The current presidential campaign in the United States is the dirtiest ever in the history of that country. It has gone beyond a mere smear war between the contenders to stoop as low as throwing mud at each other, according to Russian experts polled by TASS.
All this speaks about a profound crisis in the election system which is thought to be democratic. Experts are not inclined to believe public opinion polls as, they think, respondents do not always say what they really think. So, it is next to impossible to make any reliable forecasts.
In the meantime, the presidential campaign is bringing about more and more shocking surprises. Thus, Republican candidate Donald Trump has accused his rival’s supporters of firebombing his party’s office in North Carolina. “Animals representing Hillary Clinton and Dems in North Carolina just firebombed our office in Orange County because we are winning,” Trump wrote on his Twitter account on Sunday. The act of vandalism, according to the police, was committed overnight from Saturday to Sunday, or 25 days ahead of the presidential elections.
According to a Washington Post and ABC News latest poll made public on Sunday, the Democrat nominee, Hillary Clinton, is slightly ahead of her Republican rival, with likely voters 47 to 43. The astonishing findings were that the Americans dislike both Clinton and Trump. Thus, only 42% of respondents spoke well about Clinton whereas 56% said they dislike her. The vote layout is still worse for Trump, with 37 to 62%
“The voters are in a situation when they have to choose the lesser of two evils,” Kira Sazonova, an associate professor at the Russian Presidential Academy of National Economy and Public Administration under the President of the Russian Federation, or RANEPA, said. “Notably, such a situation is typical not only for rank and file voters but also party elites, both in the Republican and Democratic parties.”
“The current campaign is unusual indeed,” said Sergei Mikhailov, a senior research fellow at the Russian Institute of Strategic Studies, a thinktank. “To begin with, both candidates have a maximal anti-rating. Why has it happened? Why have the party machines failed to find more acceptable figures? I think the Americans themselves have a vague idea why.”
The expert noted the following tendency: a candidate for U.S. president is less and less required to be a political leader but instead is to be acceptable for as many different population groups and minorities as possible.
“I cannot remember such a dirty campaign as the current one,” said Pavel Podlesnoi, the head of the Russia-U.S. Relations Center at the Russian Academy of Sciences’ Institute for the USA and Canadian Studies. “Dirt is being dug everywhere. A Republican office was firebombed. It is barbarism.”
The most peculiar thing about this campaign, in his words, is the Trump phenomenon. “He was nominated as a Republican candidate despite his party leaders’ opinion. His phenomenon demonstrates that a lot of people have grown tired of the establishment and traditional candidates. They want something new and Trump is seen as a personification of the new,” the expert said.
The current campaign looks like a comedy drama, Mikhailov said. “I think after these elections the Americans will have a clearer understanding of the gap between their vision of the world and the one imposed on them by the political elite,” he said.
“It is becoming ever more evident that the system is performing poorly in various senses and contexts: from vote counting, when is has turned out that the states that are of major importance can be counted on one hand’s fingers while the rest can be ignored, to the smear war when it is not a competition of political platforms but a war of dirty washing,” Mikhailov said.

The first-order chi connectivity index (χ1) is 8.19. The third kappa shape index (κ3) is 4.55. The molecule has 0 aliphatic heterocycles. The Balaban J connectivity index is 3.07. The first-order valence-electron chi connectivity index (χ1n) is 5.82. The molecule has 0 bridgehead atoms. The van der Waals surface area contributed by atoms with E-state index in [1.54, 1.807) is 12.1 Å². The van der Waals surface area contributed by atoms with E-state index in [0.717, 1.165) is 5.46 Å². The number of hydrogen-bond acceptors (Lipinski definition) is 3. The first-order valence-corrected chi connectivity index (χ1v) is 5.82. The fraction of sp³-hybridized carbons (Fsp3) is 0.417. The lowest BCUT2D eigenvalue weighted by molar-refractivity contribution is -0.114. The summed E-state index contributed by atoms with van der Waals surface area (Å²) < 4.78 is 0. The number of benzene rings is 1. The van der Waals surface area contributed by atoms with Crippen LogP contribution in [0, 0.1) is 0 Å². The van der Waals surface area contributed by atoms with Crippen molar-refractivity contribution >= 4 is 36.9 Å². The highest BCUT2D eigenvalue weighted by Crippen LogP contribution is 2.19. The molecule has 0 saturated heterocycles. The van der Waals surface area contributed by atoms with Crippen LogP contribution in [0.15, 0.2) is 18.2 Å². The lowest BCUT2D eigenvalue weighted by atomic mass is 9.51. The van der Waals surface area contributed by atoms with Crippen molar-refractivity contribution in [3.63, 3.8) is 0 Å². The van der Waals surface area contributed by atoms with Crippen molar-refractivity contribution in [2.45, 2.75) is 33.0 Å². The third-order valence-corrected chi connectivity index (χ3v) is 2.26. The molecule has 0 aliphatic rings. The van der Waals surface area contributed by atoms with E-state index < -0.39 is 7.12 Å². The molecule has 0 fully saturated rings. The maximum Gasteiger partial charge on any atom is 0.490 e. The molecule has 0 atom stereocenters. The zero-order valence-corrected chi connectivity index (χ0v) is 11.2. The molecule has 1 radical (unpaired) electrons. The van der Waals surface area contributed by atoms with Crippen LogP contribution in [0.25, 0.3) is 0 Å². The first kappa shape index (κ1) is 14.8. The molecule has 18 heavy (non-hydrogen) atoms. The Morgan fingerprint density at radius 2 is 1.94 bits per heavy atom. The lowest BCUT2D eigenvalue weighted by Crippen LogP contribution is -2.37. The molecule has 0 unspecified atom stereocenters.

The crisis of the election system has been looming large for a long time. “The key reason is a big political split in society when centrist forces come and go literally in no time. There are either extreme liberals or extreme conservatives. Collision of the extremities sparks off heated struggle on this backdrop,” he said.
The gender factor is not to be overlooked either, according to Sazonova.
“America’s first potential female president is confronting a man known for his sexist statements. It makes a spectacular show of the presidential race. Moreover, it ploughs up depth problems of American society, such as attitudes to feminism, gender equality and discrimination,” she said.
Another major factor that is to be reckoned with is the internet, Mikhailov said. “As back in the day television triggered revolutionary changes in political struggle, nowadays the internet is changing the political picture. Obviously, the emergence of such off-system candidates as Trump and Sanders can be attributed to the internet. The latter has lost but we know what the Democratic establishment did to trample him down,” he said.
The internet, in his words, is creating an alternative to the traditional mass media. “The traditional propaganda machinery – television and newspapers – has lost its monopoly and cannot easily push the establishment’s candidates who control television companies and the printed media. Voters can find alternative information in the internet. They are becoming more independent making it possible for off-system to become a strong political force,” the analyst noted.
More dirt can surface ahead of the voting, Mikhailov forecasted. “If Democrats feel unsecure, they can add some more. But I think they are already sure of their victory,” he said.
Public opinion polls, in his words, should not be trusted as “it often turns out that people don’t speak their minds.” “The most vivid example is Brexit: opinion polls showed that the majority was in favor of staying within the European Union. So, even if opinion polls demonstrate Clinton’s lead, something of the kind might take place with Trump,” he underscored.